------------------------------------------------------------------------------------------ First, there were shepherds at the manger (Luke 2:8-10), but not the wise men. We also have no idea as to how many wise men there are. It could be 2 or 20! The Bible says that the wise men brought three gifts, gold frankincense and myrrh. It is more likely that since these were common currency items of value that each wise man, regardless of the actual number, brought a little of all three. We are not saying that there weren't three, just that to say so is going beyond what is written.

Another glaring error in all the nativity scenes is that the wise men were certainly not at the manger of the inn the night Jesus was born. It says that the wise men came to Jesus' house! It seems clear that the wise men came just prior to the time Herod issued his decree to slaughter all the children under two years. The star first appeared to the wise men when Jesus was born, but it led the wise men to Jesus' house. (Matthew 2:11 "And they came into the house and saw the Child with Mary His mother")

The Bible doesn't say the star shone over the manger. This was a sign only the wise men could discern. The average person would miss it. The star appeared for the purpose of leading the wise men to Jesus home. The wise men started their journey when the star first appeared (at birth). Being from the "east" most likely Persian or Mesopotamia (Modern Iraq) , they completed a journey of at least 500 miles. We can get a general idea as to how old Jesus was when the wise men visited by approximating the time it would take to make such a trip at that time in history. To travel 500 miles, would take 25 days is about the earliest they could have arrived under perfect conditions.

----------------------------------------------------------------------------------------- Clearly, the gifts weren't brought because of his birth day, but to honor HIM. So, why do we give gifts to one another when they did it to honor HIM? Shouldn't we give our gifts to HIM in honor and adoration?

Another very, very traditional practice is the Christmas tree. We adorn it, set it in a place that is well noticed, and put our gifts to one another around its base. The scriptures give us another look at a similar picture to the Christmas tree. Jeremiah 10:1-5 says, "Hear the word which the Lord speaks to you, O house of Israel. Thus says the Lord: "Do not learn the way of the Gentiles; Do not be dismayed at the signs of heaven, for the Gentiles are dismayed at them. For the customs of the peoples are futile; For one cuts a tree from the forest, the work of the hands of the workman, with the ax. They decorate it with silver and gold; they fasten it with nails and hammers so that it will not topple. They are upright, like a palm tree, and they cannot speak; they must be carried, because they cannot go by themselves. Do not be afraid of them, for they cannot do evil, nor can they do any good". This completely looks like the scenario of cutting down a christmas tree bringing it in to the house, stabilizing it and decorating it with silver and gold. Really think about that and the pagan celebrations of worshipping around trees and what we do at christmas time. Are we bringing God glory by doing this?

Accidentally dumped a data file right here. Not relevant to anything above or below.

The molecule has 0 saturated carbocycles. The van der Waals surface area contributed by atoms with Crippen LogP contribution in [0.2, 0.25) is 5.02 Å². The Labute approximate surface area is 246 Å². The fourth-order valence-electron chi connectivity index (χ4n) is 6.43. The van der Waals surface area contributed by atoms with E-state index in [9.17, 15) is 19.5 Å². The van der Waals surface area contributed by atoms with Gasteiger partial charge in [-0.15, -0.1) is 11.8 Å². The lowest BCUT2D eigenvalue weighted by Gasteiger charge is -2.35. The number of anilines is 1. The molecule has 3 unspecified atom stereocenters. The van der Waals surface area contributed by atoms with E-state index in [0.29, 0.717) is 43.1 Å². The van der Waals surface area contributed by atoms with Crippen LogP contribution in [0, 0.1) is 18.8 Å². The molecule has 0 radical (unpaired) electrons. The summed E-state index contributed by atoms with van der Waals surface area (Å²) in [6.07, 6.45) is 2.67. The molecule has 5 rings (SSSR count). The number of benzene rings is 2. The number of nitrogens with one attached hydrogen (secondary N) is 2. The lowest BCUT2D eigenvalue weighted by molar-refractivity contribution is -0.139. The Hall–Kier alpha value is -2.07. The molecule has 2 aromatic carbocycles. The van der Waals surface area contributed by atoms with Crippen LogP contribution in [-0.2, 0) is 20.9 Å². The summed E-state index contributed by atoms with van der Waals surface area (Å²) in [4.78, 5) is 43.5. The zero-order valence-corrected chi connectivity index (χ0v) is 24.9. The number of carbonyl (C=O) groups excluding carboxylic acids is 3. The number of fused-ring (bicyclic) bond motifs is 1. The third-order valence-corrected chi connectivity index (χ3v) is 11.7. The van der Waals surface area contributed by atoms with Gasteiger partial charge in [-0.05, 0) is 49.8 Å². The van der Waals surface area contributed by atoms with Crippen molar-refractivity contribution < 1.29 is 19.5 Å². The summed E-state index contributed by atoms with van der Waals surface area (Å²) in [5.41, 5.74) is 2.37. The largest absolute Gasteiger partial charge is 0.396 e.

We say that Jesus is the reason for the season, but the manger scene isn't even a true biblical perspective on what really happened. Why do we lead others astray in how the story took place? Do we do it because that is just what we have always done, and it is a nice little sweet story? There are plenty of things we do that are simply traditional and started by pagans, but because our culture accepts it as a "christian" thing, we go ahead and do it. What does the Bible say about traditions though....if it's in opposition to God's Word that it is never good. It's not how we look at things that matters. It's how God, the Creator of the universe, looks at things. Colossians 2:8 says, "Beware lest anyone cheat you through philosophy and empty deceit, according to the tradition of men, according to the basic principles of the world, and not according to Christ". That seems pretty clear that He knew we would be pulled away from HIM by traditions that weren't according to HIS Word.

What is according to HIS Word when it comes to Jesus' birth? Well, there are some things that we can go by as to when He was born.

-------------------------------------------------------------------------------------------- The Bible does not specifically say the date of Jesus’ birth. We know it was not during the winter months because the sheep were in the pasture (Luke 2:8). A study of the time of the conception of John the Baptist reveals he was conceived about Sivan 30, the eleventh week.

When Zechariah was ministering in the temple, he received an announcement from God of a coming son. The eighth course of Abia, when Zekharya was ministering, was the week of Sivan 12 to 18 (Killian n.d.). Adding forty weeks for a normal pregnancy reveals that John the Baptist was born on or about Passover (Nisan 14). We know six months after John’s conception, Mary conceived Jesus (Luke 1:26-33). Therefore, Jesus would have been conceived six months later in the month of Kislev.